Online shopping remains local while group buying declines

Online retailers who fear losing sales to international companies may have one less thing to worry about, with a new Telstra survey revealing nearly 70 per cent of online shopping occurs with local businesses.

The survey indicated just under 90 per cent of people made both online and in-store purchases, with more than one-third buying from the same bricks-and-mortar retailer. Surprisingly, men and those aged 30-49 made the most online purchases, with women and 20-29 year olds spending 10 per cent and nine per cent less respectively. The average spend per person was just over $2200 and the most popular items were clothing and accessories.

Telstra's retail industry executive, Gareth Jude, said that more and more consumers were using multiple mediums - including the web and mobile apps - to buy products.

"What customers really want is not either the physical store or online - the want a blended experience where they can go home for hours online and then come to the store, try things on, go back online and have things delivered to their office," Mr Jude said.

A separate survey by media buying group MagnaGlobal also underscored these findings and revealed that 12 per cent of Australian consumers shopped weekly at local websites, compared with seven per cent of those shopping at international sites. The survey also noted that nearly 40 per cent of people believed it was "wrong" to ask a shop assistant to show them an item and then purchase it online.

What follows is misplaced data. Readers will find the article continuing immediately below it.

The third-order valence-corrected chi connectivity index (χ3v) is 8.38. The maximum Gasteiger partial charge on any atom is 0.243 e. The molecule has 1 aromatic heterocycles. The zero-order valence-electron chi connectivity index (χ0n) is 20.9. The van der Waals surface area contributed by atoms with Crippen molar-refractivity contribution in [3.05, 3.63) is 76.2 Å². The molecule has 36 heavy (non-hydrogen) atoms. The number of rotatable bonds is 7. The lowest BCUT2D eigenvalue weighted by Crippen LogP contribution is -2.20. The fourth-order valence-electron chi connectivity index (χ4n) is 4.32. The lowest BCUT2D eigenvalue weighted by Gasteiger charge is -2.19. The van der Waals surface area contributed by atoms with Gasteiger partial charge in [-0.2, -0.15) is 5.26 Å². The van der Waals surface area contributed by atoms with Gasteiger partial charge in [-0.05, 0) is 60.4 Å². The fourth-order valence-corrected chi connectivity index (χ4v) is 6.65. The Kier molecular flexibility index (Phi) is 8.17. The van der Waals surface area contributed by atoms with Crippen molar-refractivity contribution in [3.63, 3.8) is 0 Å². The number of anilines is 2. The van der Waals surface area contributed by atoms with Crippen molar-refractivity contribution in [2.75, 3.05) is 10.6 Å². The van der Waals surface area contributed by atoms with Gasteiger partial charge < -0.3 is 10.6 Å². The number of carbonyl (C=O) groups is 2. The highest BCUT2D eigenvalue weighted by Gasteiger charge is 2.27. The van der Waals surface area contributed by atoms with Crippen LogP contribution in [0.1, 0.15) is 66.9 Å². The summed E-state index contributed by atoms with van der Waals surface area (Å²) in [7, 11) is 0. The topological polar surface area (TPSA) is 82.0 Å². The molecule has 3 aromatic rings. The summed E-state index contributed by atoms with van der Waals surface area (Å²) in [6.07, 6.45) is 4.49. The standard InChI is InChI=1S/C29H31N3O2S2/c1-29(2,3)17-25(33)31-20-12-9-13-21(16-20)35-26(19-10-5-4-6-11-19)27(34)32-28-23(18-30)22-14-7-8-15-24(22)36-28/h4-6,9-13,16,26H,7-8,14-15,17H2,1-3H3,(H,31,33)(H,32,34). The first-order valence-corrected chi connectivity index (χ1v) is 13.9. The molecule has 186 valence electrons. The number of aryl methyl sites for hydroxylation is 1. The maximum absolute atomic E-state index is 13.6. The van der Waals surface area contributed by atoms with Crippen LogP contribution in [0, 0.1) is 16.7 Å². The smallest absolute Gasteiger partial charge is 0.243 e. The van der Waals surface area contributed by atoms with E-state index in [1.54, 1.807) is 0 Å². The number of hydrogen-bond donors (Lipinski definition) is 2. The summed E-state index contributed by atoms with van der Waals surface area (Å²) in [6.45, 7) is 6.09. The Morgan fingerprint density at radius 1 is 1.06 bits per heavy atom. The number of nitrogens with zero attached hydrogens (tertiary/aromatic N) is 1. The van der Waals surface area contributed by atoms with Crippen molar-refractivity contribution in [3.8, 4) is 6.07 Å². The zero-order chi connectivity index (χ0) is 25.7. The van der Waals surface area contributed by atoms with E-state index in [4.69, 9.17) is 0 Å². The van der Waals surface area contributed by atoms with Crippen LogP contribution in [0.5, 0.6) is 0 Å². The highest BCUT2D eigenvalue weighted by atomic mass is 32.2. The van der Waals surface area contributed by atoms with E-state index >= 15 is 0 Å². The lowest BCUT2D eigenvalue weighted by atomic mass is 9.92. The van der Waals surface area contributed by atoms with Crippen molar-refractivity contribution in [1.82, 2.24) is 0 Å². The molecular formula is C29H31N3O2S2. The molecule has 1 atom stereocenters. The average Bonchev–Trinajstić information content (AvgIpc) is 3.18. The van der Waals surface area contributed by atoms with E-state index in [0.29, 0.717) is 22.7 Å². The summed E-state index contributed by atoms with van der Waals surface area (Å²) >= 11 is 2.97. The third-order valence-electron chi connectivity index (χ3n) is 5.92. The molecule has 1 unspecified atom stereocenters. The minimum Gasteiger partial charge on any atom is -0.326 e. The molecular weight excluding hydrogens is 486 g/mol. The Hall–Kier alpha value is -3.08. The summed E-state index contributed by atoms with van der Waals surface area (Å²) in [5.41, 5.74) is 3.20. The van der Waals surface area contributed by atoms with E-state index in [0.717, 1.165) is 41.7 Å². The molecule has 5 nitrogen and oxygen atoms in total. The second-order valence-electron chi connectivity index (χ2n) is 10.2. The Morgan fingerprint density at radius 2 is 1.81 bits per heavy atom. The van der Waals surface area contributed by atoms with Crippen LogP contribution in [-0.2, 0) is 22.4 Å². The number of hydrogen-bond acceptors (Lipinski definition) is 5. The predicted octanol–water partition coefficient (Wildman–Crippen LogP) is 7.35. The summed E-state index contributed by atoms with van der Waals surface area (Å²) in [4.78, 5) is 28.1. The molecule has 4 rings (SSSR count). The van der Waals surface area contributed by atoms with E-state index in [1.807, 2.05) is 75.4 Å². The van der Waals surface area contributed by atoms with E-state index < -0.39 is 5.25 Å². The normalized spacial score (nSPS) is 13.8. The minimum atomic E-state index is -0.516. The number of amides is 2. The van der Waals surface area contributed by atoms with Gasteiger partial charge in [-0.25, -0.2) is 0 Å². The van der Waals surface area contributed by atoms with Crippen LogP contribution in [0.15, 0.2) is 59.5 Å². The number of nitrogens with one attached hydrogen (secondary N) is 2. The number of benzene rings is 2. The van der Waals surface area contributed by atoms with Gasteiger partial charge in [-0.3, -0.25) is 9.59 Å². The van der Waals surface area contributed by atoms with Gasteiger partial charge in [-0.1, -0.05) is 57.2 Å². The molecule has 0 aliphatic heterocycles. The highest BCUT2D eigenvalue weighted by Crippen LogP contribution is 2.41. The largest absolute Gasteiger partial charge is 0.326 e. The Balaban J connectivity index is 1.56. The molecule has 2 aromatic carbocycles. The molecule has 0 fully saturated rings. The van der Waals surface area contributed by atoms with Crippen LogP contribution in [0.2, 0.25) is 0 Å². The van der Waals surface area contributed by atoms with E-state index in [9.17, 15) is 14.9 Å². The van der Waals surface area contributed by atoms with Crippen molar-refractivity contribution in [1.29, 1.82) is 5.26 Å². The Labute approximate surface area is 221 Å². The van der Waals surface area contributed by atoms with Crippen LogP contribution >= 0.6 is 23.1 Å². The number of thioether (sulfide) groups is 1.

Online shopping equated to $11.7 billion in the 12 months to July, up 24 per cent, according to a new National Australia Bank survey. But while online shopping is proving to be a key driver of business sales, a specific subset - online group buying - is on the decline.

Group buying, whereby a product or service is offered at a significantly discounted price if there are enough buyers, had its heyday in 2011 when the industry raked in $487 million in revenue. The September quarter alone recorded a turnover of $158.5 million, up 28 per cent on the previous quarter.

This is according to research firm Telsyte, which found that online group spending fell five per cent to $117 million in the June quarter 2012, the third consecutive drop since its peak in September last year.

Catch of the Day's CEO Paul Reining said that fewer sales could be attributed to a reduction of market players, as group buying activity switched to discounted daily deals rather than getting enough people to buy a specific deal.

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